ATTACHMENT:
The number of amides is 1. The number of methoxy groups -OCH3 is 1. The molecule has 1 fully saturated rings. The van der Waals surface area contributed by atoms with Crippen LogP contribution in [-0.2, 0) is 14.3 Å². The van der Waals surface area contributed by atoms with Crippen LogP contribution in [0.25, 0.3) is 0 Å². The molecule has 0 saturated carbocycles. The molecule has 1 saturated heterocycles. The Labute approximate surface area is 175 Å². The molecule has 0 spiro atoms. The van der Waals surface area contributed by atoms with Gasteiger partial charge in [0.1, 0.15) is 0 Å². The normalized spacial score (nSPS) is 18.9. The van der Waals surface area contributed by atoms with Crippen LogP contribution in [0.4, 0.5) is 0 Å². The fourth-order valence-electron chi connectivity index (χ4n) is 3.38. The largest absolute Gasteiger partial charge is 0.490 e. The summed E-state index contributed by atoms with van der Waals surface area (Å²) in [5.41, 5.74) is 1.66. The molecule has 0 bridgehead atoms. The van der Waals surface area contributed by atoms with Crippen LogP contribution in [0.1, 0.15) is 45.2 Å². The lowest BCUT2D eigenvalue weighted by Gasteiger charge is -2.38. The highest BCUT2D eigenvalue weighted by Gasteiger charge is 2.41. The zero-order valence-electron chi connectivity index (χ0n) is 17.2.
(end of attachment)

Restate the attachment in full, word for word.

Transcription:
The number of amides is 1. The number of methoxy groups -OCH3 is 1. The molecule has 1 fully saturated rings. The van der Waals surface area contributed by atoms with Crippen LogP contribution in [-0.2, 0) is 14.3 Å². The van der Waals surface area contributed by atoms with Crippen LogP contribution in [0.25, 0.3) is 0 Å². The molecule has 0 saturated carbocycles. The molecule has 1 saturated heterocycles. The Labute approximate surface area is 175 Å². The molecule has 0 spiro atoms. The van der Waals surface area contributed by atoms with Gasteiger partial charge in [0.1, 0.15) is 0 Å². The normalized spacial score (nSPS) is 18.9. The van der Waals surface area contributed by atoms with Crippen LogP contribution in [0.4, 0.5) is 0 Å². The fourth-order valence-electron chi connectivity index (χ4n) is 3.38. The largest absolute Gasteiger partial charge is 0.490 e. The summed E-state index contributed by atoms with van der Waals surface area (Å²) in [5.41, 5.74) is 1.66. The molecule has 0 bridgehead atoms. The van der Waals surface area contributed by atoms with Crippen LogP contribution in [0.1, 0.15) is 45.2 Å². The lowest BCUT2D eigenvalue weighted by Gasteiger charge is -2.38. The highest BCUT2D eigenvalue weighted by Gasteiger charge is 2.41. The zero-order valence-electron chi connectivity index (χ0n) is 17.2.